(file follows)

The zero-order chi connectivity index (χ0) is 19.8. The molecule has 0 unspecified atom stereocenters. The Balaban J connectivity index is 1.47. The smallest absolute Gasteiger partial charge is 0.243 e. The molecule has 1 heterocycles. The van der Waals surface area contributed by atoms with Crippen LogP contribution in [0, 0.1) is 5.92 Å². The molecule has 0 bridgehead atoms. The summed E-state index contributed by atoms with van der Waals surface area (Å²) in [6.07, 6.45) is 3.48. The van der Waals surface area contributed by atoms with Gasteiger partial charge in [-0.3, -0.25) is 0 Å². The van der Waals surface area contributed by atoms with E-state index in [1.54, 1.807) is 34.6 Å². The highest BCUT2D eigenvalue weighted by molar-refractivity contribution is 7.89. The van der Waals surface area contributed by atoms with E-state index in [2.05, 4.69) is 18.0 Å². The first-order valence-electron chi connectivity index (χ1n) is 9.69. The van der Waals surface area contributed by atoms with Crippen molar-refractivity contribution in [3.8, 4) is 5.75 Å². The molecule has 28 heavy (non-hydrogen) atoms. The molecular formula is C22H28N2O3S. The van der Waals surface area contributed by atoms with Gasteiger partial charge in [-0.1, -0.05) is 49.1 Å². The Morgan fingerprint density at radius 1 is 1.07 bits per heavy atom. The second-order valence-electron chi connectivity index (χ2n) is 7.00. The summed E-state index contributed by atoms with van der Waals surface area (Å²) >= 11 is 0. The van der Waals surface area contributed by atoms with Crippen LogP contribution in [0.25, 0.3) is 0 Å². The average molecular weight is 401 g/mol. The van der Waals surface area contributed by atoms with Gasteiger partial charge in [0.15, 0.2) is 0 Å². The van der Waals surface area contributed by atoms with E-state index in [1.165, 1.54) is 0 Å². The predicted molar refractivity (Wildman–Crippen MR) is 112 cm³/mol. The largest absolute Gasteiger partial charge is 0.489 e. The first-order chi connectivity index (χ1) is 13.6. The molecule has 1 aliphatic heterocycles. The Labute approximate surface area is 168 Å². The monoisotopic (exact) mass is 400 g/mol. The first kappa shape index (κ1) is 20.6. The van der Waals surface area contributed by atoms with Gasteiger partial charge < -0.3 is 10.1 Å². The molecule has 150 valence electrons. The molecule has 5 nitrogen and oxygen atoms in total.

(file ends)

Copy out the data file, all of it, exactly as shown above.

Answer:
The zero-order chi connectivity index (χ0) is 19.8. The molecule has 0 unspecified atom stereocenters. The Balaban J connectivity index is 1.47. The smallest absolute Gasteiger partial charge is 0.243 e. The molecule has 1 heterocycles. The van der Waals surface area contributed by atoms with Crippen LogP contribution in [0, 0.1) is 5.92 Å². The molecule has 0 bridgehead atoms. The summed E-state index contributed by atoms with van der Waals surface area (Å²) in [6.07, 6.45) is 3.48. The van der Waals surface area contributed by atoms with Gasteiger partial charge in [-0.3, -0.25) is 0 Å². The van der Waals surface area contributed by atoms with E-state index in [1.54, 1.807) is 34.6 Å². The highest BCUT2D eigenvalue weighted by molar-refractivity contribution is 7.89. The van der Waals surface area contributed by atoms with E-state index in [2.05, 4.69) is 18.0 Å². The first-order valence-electron chi connectivity index (χ1n) is 9.69. The van der Waals surface area contributed by atoms with Crippen molar-refractivity contribution in [3.8, 4) is 5.75 Å². The molecule has 28 heavy (non-hydrogen) atoms. The molecular formula is C22H28N2O3S. The van der Waals surface area contributed by atoms with Gasteiger partial charge in [-0.1, -0.05) is 49.1 Å². The Morgan fingerprint density at radius 1 is 1.07 bits per heavy atom. The second-order valence-electron chi connectivity index (χ2n) is 7.00. The summed E-state index contributed by atoms with van der Waals surface area (Å²) >= 11 is 0. The van der Waals surface area contributed by atoms with Crippen LogP contribution in [0.25, 0.3) is 0 Å². The average molecular weight is 401 g/mol. The van der Waals surface area contributed by atoms with Gasteiger partial charge in [0.15, 0.2) is 0 Å². The van der Waals surface area contributed by atoms with E-state index in [1.165, 1.54) is 0 Å². The predicted molar refractivity (Wildman–Crippen MR) is 112 cm³/mol. The largest absolute Gasteiger partial charge is 0.489 e. The first-order chi connectivity index (χ1) is 13.6. The molecule has 1 aliphatic heterocycles. The Labute approximate surface area is 168 Å². The monoisotopic (exact) mass is 400 g/mol. The first kappa shape index (κ1) is 20.6. The van der Waals surface area contributed by atoms with Gasteiger partial charge < -0.3 is 10.1 Å². The molecule has 150 valence electrons. The molecule has 5 nitrogen and oxygen atoms in total.